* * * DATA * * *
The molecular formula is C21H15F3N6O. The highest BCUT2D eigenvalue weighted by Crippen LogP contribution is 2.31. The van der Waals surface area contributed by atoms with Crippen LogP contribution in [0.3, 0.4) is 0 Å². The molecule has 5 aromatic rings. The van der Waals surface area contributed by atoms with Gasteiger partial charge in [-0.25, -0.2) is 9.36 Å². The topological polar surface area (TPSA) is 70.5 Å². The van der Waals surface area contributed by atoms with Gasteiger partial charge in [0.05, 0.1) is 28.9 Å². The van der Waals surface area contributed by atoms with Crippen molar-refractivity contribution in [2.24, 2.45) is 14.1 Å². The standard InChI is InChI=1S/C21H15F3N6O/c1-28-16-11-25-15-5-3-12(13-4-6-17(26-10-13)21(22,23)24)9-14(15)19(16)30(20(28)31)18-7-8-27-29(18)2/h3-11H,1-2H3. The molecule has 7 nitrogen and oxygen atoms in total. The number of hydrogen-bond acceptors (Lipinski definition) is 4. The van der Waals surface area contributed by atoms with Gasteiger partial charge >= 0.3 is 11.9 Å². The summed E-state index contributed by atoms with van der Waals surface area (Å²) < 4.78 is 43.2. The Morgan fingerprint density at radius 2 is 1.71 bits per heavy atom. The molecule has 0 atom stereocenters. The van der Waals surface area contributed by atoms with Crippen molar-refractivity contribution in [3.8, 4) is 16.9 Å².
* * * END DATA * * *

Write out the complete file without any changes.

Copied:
The molecular formula is C21H15F3N6O. The highest BCUT2D eigenvalue weighted by Crippen LogP contribution is 2.31. The van der Waals surface area contributed by atoms with Crippen LogP contribution in [0.3, 0.4) is 0 Å². The molecule has 5 aromatic rings. The van der Waals surface area contributed by atoms with Gasteiger partial charge in [-0.25, -0.2) is 9.36 Å². The topological polar surface area (TPSA) is 70.5 Å². The van der Waals surface area contributed by atoms with Gasteiger partial charge in [0.05, 0.1) is 28.9 Å². The van der Waals surface area contributed by atoms with Crippen molar-refractivity contribution in [2.24, 2.45) is 14.1 Å². The standard InChI is InChI=1S/C21H15F3N6O/c1-28-16-11-25-15-5-3-12(13-4-6-17(26-10-13)21(22,23)24)9-14(15)19(16)30(20(28)31)18-7-8-27-29(18)2/h3-11H,1-2H3. The molecule has 7 nitrogen and oxygen atoms in total. The number of hydrogen-bond acceptors (Lipinski definition) is 4. The van der Waals surface area contributed by atoms with Gasteiger partial charge >= 0.3 is 11.9 Å². The summed E-state index contributed by atoms with van der Waals surface area (Å²) < 4.78 is 43.2. The Morgan fingerprint density at radius 2 is 1.71 bits per heavy atom. The molecule has 0 atom stereocenters. The van der Waals surface area contributed by atoms with Crippen molar-refractivity contribution in [3.8, 4) is 16.9 Å².